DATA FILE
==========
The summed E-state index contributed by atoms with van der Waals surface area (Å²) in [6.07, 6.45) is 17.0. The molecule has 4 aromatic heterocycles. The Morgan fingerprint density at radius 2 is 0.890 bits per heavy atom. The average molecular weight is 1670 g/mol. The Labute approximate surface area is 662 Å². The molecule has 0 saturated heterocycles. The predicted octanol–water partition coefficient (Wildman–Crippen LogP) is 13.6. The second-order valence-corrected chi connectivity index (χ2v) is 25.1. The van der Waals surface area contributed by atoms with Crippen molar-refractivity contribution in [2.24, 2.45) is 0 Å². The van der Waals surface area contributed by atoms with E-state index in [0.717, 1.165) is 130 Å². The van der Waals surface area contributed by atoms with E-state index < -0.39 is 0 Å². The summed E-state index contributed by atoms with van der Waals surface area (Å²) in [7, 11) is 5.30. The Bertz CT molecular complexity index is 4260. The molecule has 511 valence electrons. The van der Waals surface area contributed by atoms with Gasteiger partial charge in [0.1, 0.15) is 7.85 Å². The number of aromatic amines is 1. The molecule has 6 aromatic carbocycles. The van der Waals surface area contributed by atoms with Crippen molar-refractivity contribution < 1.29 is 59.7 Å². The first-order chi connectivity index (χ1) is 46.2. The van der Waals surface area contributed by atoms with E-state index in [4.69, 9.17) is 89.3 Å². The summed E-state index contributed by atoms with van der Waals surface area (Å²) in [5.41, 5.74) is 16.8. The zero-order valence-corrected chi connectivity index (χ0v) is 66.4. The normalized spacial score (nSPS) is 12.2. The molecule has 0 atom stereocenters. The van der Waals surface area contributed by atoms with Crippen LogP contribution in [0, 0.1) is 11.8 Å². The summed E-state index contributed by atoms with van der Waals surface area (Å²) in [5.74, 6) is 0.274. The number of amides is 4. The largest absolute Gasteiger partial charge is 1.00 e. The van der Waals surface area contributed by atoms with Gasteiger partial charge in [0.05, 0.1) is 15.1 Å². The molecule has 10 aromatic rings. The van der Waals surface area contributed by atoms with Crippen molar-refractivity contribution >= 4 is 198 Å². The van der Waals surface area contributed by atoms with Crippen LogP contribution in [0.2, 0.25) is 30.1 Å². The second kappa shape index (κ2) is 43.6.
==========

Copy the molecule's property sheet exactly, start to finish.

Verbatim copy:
The summed E-state index contributed by atoms with van der Waals surface area (Å²) in [6.07, 6.45) is 17.0. The molecule has 4 aromatic heterocycles. The Morgan fingerprint density at radius 2 is 0.890 bits per heavy atom. The average molecular weight is 1670 g/mol. The Labute approximate surface area is 662 Å². The molecule has 0 saturated heterocycles. The predicted octanol–water partition coefficient (Wildman–Crippen LogP) is 13.6. The second-order valence-corrected chi connectivity index (χ2v) is 25.1. The van der Waals surface area contributed by atoms with Crippen molar-refractivity contribution in [2.24, 2.45) is 0 Å². The van der Waals surface area contributed by atoms with E-state index in [0.717, 1.165) is 130 Å². The van der Waals surface area contributed by atoms with E-state index < -0.39 is 0 Å². The summed E-state index contributed by atoms with van der Waals surface area (Å²) in [7, 11) is 5.30. The Bertz CT molecular complexity index is 4260. The molecule has 511 valence electrons. The van der Waals surface area contributed by atoms with Gasteiger partial charge in [0.1, 0.15) is 7.85 Å². The number of aromatic amines is 1. The molecule has 6 aromatic carbocycles. The van der Waals surface area contributed by atoms with Crippen molar-refractivity contribution < 1.29 is 59.7 Å². The first-order chi connectivity index (χ1) is 46.2. The van der Waals surface area contributed by atoms with E-state index in [4.69, 9.17) is 89.3 Å². The summed E-state index contributed by atoms with van der Waals surface area (Å²) in [5.41, 5.74) is 16.8. The zero-order valence-corrected chi connectivity index (χ0v) is 66.4. The normalized spacial score (nSPS) is 12.2. The molecule has 0 atom stereocenters. The van der Waals surface area contributed by atoms with Crippen LogP contribution in [0, 0.1) is 11.8 Å². The summed E-state index contributed by atoms with van der Waals surface area (Å²) in [5.74, 6) is 0.274. The number of amides is 4. The largest absolute Gasteiger partial charge is 1.00 e. The van der Waals surface area contributed by atoms with Gasteiger partial charge in [0.05, 0.1) is 15.1 Å². The molecule has 10 aromatic rings. The van der Waals surface area contributed by atoms with Crippen molar-refractivity contribution >= 4 is 198 Å². The van der Waals surface area contributed by atoms with Crippen LogP contribution in [0.2, 0.25) is 30.1 Å². The second kappa shape index (κ2) is 43.6.